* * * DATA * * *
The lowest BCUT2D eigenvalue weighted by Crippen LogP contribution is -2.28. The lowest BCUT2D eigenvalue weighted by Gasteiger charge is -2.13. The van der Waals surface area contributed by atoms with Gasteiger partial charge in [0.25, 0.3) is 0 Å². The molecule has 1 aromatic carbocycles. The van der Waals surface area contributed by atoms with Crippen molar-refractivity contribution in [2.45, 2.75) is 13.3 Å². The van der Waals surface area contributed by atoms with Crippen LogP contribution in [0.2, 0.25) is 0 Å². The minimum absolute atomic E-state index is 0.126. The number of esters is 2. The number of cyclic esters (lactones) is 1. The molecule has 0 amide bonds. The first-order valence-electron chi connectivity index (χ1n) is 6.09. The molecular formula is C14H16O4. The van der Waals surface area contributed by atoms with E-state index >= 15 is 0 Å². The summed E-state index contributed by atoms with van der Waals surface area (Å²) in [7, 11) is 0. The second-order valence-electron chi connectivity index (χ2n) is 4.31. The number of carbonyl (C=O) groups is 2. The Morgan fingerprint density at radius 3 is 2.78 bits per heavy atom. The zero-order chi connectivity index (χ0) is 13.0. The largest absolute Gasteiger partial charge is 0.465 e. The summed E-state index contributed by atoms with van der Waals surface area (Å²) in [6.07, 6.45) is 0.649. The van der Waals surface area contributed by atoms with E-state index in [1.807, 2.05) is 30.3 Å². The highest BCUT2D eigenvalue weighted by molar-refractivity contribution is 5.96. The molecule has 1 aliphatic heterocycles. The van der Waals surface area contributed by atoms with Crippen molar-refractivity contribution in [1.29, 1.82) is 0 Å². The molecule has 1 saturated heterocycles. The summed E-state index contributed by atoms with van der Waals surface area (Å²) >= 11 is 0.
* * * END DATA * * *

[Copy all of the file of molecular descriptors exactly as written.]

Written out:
The lowest BCUT2D eigenvalue weighted by Crippen LogP contribution is -2.28. The lowest BCUT2D eigenvalue weighted by Gasteiger charge is -2.13. The van der Waals surface area contributed by atoms with Gasteiger partial charge in [0.25, 0.3) is 0 Å². The molecule has 1 aromatic carbocycles. The van der Waals surface area contributed by atoms with Crippen molar-refractivity contribution in [2.45, 2.75) is 13.3 Å². The van der Waals surface area contributed by atoms with Crippen LogP contribution in [0.2, 0.25) is 0 Å². The minimum absolute atomic E-state index is 0.126. The number of esters is 2. The number of cyclic esters (lactones) is 1. The molecule has 0 amide bonds. The first-order valence-electron chi connectivity index (χ1n) is 6.09. The molecular formula is C14H16O4. The van der Waals surface area contributed by atoms with E-state index >= 15 is 0 Å². The summed E-state index contributed by atoms with van der Waals surface area (Å²) in [7, 11) is 0. The second-order valence-electron chi connectivity index (χ2n) is 4.31. The number of carbonyl (C=O) groups is 2. The Morgan fingerprint density at radius 3 is 2.78 bits per heavy atom. The zero-order chi connectivity index (χ0) is 13.0. The largest absolute Gasteiger partial charge is 0.465 e. The summed E-state index contributed by atoms with van der Waals surface area (Å²) in [6.07, 6.45) is 0.649. The van der Waals surface area contributed by atoms with E-state index in [1.807, 2.05) is 30.3 Å². The highest BCUT2D eigenvalue weighted by molar-refractivity contribution is 5.96. The molecule has 1 aliphatic heterocycles. The van der Waals surface area contributed by atoms with Crippen molar-refractivity contribution in [1.29, 1.82) is 0 Å². The molecule has 1 saturated heterocycles. The summed E-state index contributed by atoms with van der Waals surface area (Å²) >= 11 is 0.